Two diving mates who fended off a 4m white pointer shark on Saturday near Geraldton have described the close encounter as a "life-changing experience".
Nathan Podmore and Dave Richards captured their face-to-face moment with the predator on video and have been trying to comprehend how they escaped harm.
"I'd just got into the water and I hadn't shot a fish or anything and there she was," Mr Podmore told The West Australian.
"She was probably there 25 seconds before we even knew she was there - the video shows it," Mr Podmore said.
The 26-year-old men had travelled less than a kilometre offshore from Drummond Point just north of Geraldton in their 6m boat when they weighed anchor to free-dive and spear fish.
They were in the water for a matter of minutes when Mr Richards sensed something.
"Nathan was on the top of the water getting ready to go down and I felt something moving behind me," he said. "I turned around and all I saw was the back section of the shark. Mate, it was a metre away. My heart sank and I just tried to get Nathan's attention."
Though he didn't notice the shark straight away, the mini-video camera strapped to Mr Podmore's head was capturing the white pointer's every move.
"As soon as Dave screamed my name out and I was face-to-face I knew it was a great white," Mr Podmore said.
"There's nothing in the water that looks like that. You think back now and wonder what if?
"Oh, mate, it was goosebumps. It was indescribable."
The men moved towards each other knowing their boat was about 50m away and the water the shark had to manoeuvre in was 11m deep.
Conscious not to make any sudden moves or create any surface splashing, the pair swam as calmly as they could while keeping their eyes on the shark.
At one point it darted between the men and their boat before turning towards them. Armed with their spear guns they had to make the split-second decision whether to shoot at the shark.
"She made a couple of passes and followed us back," Mr Podmore said.
"People might say shoot it, but I think it would only bounce off and p… her off. We jabbed her a couple of times when she came too close for comfort."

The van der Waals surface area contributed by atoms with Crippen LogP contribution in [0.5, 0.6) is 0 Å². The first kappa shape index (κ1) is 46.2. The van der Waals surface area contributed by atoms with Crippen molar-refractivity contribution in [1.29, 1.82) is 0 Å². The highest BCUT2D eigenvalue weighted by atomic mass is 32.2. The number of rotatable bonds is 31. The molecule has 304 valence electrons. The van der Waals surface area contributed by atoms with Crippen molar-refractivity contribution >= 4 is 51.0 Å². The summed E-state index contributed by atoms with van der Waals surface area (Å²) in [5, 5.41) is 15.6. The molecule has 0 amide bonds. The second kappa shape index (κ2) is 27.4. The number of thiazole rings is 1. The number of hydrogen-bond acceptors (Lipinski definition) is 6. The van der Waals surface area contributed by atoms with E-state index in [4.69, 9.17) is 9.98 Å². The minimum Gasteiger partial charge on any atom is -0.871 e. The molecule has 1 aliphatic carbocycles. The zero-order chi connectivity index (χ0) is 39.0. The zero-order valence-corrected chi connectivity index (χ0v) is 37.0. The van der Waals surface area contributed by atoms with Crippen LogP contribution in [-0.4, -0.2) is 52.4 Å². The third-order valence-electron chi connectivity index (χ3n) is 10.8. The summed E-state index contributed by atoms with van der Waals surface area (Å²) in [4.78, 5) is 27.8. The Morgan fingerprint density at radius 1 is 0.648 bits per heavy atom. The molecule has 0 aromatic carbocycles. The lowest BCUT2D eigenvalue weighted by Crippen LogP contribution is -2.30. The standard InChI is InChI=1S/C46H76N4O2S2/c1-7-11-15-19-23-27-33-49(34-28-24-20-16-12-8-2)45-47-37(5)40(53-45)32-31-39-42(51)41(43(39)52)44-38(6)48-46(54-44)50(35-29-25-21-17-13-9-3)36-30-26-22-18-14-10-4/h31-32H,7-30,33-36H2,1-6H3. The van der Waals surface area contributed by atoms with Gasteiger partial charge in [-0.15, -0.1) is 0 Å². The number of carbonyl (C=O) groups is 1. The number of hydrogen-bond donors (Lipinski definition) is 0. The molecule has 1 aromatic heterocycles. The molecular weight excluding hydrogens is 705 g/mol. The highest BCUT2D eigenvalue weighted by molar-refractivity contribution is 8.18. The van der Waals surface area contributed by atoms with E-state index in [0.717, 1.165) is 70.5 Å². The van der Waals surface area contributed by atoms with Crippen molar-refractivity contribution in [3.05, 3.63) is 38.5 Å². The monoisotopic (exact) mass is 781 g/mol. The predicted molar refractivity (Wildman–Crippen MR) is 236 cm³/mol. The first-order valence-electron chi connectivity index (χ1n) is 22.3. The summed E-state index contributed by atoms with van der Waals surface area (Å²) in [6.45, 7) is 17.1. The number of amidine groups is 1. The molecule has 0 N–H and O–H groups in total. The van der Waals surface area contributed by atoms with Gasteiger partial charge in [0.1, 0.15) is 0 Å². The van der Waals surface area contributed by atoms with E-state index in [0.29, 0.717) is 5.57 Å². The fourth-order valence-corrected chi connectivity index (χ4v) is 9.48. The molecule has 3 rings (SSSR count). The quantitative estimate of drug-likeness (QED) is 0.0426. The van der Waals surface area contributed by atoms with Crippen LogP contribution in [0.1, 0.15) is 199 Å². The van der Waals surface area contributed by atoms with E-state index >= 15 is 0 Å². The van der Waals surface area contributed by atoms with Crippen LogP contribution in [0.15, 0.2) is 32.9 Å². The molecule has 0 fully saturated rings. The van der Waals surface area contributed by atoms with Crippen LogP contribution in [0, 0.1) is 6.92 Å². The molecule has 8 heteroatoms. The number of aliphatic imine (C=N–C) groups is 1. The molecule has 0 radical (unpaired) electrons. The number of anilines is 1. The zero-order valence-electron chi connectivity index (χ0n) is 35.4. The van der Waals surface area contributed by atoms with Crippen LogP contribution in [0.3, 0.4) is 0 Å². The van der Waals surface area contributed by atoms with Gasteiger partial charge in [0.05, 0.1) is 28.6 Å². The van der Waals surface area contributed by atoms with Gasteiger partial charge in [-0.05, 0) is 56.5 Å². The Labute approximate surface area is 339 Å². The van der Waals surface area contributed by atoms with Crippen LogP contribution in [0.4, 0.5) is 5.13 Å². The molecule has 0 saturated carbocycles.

The video clearly shows the spearhead sinking into side of the shark and without piercing the skin it was enough to turn her away long enough for the men to scramble to the safety of the boat.
"When we got to the boat I didn't take my head out of the water until I knew I had a three or four seconds to get on to the boat," Mr Podmore said.
Adrenalin was rushing through them and they let out screams of joy.
"We got lucky and got away with it," Mr Richards, who had driven up from Perth to go diving with Mr Podmore, said. "There were other guys diving not far away so we had to go and get them out of the water."
Authorities last week revealed that a 5m great white tagged off Albany was cruising up and down the Perth coast.
Surf ski paddler Martin Kane had a narrow escape last month when a 3.5m shark bit the end off his ski at Mullaloo.
In April, leading shark resear- cher Rory McAuley said WA was the deadliest place in the world for shark attacks after the death of Peter Kurmann.
The 33-year-old Vasse father, who was killed while diving offshore near Bunbury in March, was the fourth fatal shark attack victim off WA since September.
But this latest encounter with the ocean killer hasn't put off Mr Podmore and Mr Richards from going back into the sea.
"I know the risks I take when I jump in. I have enormous respect for the ocean," Mr Podmore said.
"It's life-changing. I had always said that I wanted to see a great white on a clear day and with a camera and I ticked all the boxes in five minutes of insanity."